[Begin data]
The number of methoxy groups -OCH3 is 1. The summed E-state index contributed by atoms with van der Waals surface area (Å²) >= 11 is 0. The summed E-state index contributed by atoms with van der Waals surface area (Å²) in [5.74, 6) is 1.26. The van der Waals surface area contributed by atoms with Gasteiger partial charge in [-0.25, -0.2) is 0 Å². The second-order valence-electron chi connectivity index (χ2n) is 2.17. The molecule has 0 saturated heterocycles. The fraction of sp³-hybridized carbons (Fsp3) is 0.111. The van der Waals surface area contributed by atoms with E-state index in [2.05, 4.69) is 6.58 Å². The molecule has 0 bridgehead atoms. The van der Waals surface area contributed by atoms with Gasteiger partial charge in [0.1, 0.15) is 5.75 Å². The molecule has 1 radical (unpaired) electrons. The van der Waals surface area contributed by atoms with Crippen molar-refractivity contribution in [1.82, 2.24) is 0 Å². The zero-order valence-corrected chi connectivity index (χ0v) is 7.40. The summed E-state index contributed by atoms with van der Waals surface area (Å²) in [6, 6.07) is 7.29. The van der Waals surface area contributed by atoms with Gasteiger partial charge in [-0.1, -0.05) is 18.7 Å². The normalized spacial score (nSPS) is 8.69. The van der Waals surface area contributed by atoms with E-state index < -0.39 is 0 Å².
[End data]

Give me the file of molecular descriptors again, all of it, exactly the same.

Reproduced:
The number of methoxy groups -OCH3 is 1. The summed E-state index contributed by atoms with van der Waals surface area (Å²) >= 11 is 0. The summed E-state index contributed by atoms with van der Waals surface area (Å²) in [5.74, 6) is 1.26. The van der Waals surface area contributed by atoms with Gasteiger partial charge in [-0.25, -0.2) is 0 Å². The second-order valence-electron chi connectivity index (χ2n) is 2.17. The molecule has 0 saturated heterocycles. The fraction of sp³-hybridized carbons (Fsp3) is 0.111. The van der Waals surface area contributed by atoms with E-state index in [2.05, 4.69) is 6.58 Å². The molecule has 0 bridgehead atoms. The van der Waals surface area contributed by atoms with Gasteiger partial charge in [0.1, 0.15) is 5.75 Å². The molecule has 1 radical (unpaired) electrons. The van der Waals surface area contributed by atoms with Crippen molar-refractivity contribution in [1.82, 2.24) is 0 Å². The zero-order valence-corrected chi connectivity index (χ0v) is 7.40. The summed E-state index contributed by atoms with van der Waals surface area (Å²) in [6, 6.07) is 7.29. The van der Waals surface area contributed by atoms with Gasteiger partial charge in [-0.1, -0.05) is 18.7 Å². The normalized spacial score (nSPS) is 8.69. The van der Waals surface area contributed by atoms with E-state index < -0.39 is 0 Å².